Marcia Conner

Category 'learning'

How to Revolutionise Workplace Learning

Learning is learning, which happens in roughly the same way for all of us, though in different contexts and in various venues across our lives. The sooner workplace educators break from their boxes and their lingo, and in many cases help the organisations that employ them unlearn what they’ve so caustically...

coached them on erroneously for years, the sooner they’ll be seen as true partners in reaching new heights.

How to Revolutionise Workplace Learning

Tomorrow’s Too Late by Jay Cross

Note from Marcia: More than a decade ago, I was editor of an online magazine focused on the promise of learning in the new economy. We addressed learning as the lifeblood of society, a natural process living things did nonstop, bearing little resemblance to modern practices in school or training. Jay Cross wrote...

several wonderful articles for the publication. With the exception of a reference to VCRs, and Jay’s hallmark cottage-industry sketches, the piece seems as timely to me today as it did back in 2001. Jay passed away recently and I realized it was time to share here my favorite article, reminding every one of us tomorrow’s too late.   “You cannot escape the... [read more]

Tomorrow’s Too Late by Jay Cross

Girls Gone Engineering

Perhaps the reason only 7% of engineers are women is because rather than persevering, we interpret early failures to mean we need to change our interests to increase the likelihood we'll succeed. A new book, Rosie Revere, Engineer, can offer girls another way.

Girls Gone Engineering

Stats on Workplace Learning

When I led education at PeopleSoft a gazillion years ago, I shared with the head of all customer-facing services a copy of Training Magazine‘s annual numbers issue, published each November (now their November/December issue). His response wasn’t about the numbers, rather, “There’s a magazine just about training?” Recently I’ve been asked...

for various stats about workplace learning and the training industry in particular. With the popularity of my stats to make the case for social tools in business post, I realized others may also appreciate information on where to find data about learning at work. Although formal training accounts for only a small percentage of learning, unless noted specifically, the stats here... [read more]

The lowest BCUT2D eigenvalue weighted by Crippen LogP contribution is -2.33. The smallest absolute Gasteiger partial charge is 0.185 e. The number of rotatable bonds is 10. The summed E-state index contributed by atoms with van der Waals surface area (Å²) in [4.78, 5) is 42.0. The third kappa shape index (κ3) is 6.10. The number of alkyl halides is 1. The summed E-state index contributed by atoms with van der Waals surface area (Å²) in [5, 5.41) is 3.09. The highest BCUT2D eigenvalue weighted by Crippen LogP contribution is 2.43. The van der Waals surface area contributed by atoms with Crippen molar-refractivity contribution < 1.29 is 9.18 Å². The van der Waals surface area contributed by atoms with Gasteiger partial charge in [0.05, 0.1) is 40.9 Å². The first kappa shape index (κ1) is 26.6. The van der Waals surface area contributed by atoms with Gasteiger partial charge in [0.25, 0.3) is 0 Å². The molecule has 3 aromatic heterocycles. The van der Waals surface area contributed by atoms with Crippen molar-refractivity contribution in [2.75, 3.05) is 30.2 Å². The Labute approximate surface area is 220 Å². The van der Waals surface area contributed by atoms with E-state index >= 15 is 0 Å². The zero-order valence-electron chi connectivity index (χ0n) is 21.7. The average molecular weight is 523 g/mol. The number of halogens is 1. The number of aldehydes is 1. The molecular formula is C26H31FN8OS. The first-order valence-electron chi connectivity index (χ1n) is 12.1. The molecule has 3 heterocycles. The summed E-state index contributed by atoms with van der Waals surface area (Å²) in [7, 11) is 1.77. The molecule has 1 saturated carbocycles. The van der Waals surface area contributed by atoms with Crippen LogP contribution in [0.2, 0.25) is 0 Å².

Stats on Workplace Learning

Socially Awkward Networks

Last night I went to my high school’s 30th reunion. It was wonderful in ways I couldn’t have imagined and showed me that time (and perspective) can heal even wounds once made on tender hearts. 5 short years ago I wouldn’t have been ready to look back with such a giddy...

goofy grin. Proof came when I found a post I’d written for Fast Company in 2008, before our last reunion, which I didn’t attend. It’s about a classmate who wasn’t at this year’s reunion but who I might have felt differently about had she been there. Might. Here’s a reposting of that piece, not as a way to call out... [read more]

Socially Awkward Networks

Working Hard Amid The Stars

My dad, Bob, was the hardest working person I’ve ever known. The son of immigrants, his dad died when my dad was very young. When his much older brother and sister left home, he grew up in the rooms behind a grocery store. His mom made his clothes, and he learned...

that the way to improve your situation was to work. When I was born, my dad was a school teacher in Chicago’s inner city. He saw that work as a way to improve the situation of the bright, hopeful kids in that school. Then his father-in-law, my grandfather Nathan, suggested he could assist in other ways too. When we moved... [read more]

Working Hard Amid The Stars

Turning Words Into Swords

Douglas Rushkoff’s critical editorial in the pages of GOOD Summer 2013 coaxed me out of my head and onto my keyboard. He wrote, “Reading a copy of GOOD provokes both inspiration and inferiority….While I like to think of myself as doing good, when I am confronted by a cadre of folks...

doing magazine-layout-worthy good, I am at once motivated and paralyzed.” I couldn’t have said it better myself. More pointedly, I didn’t. For years I have described myself as a good but slow writer. The good part comes from decades of painstaking practice as a book writer and magazine editor–jobs that require my trademark vision and persistence. Their deadlines and... [read more]

Turning Words Into Swords

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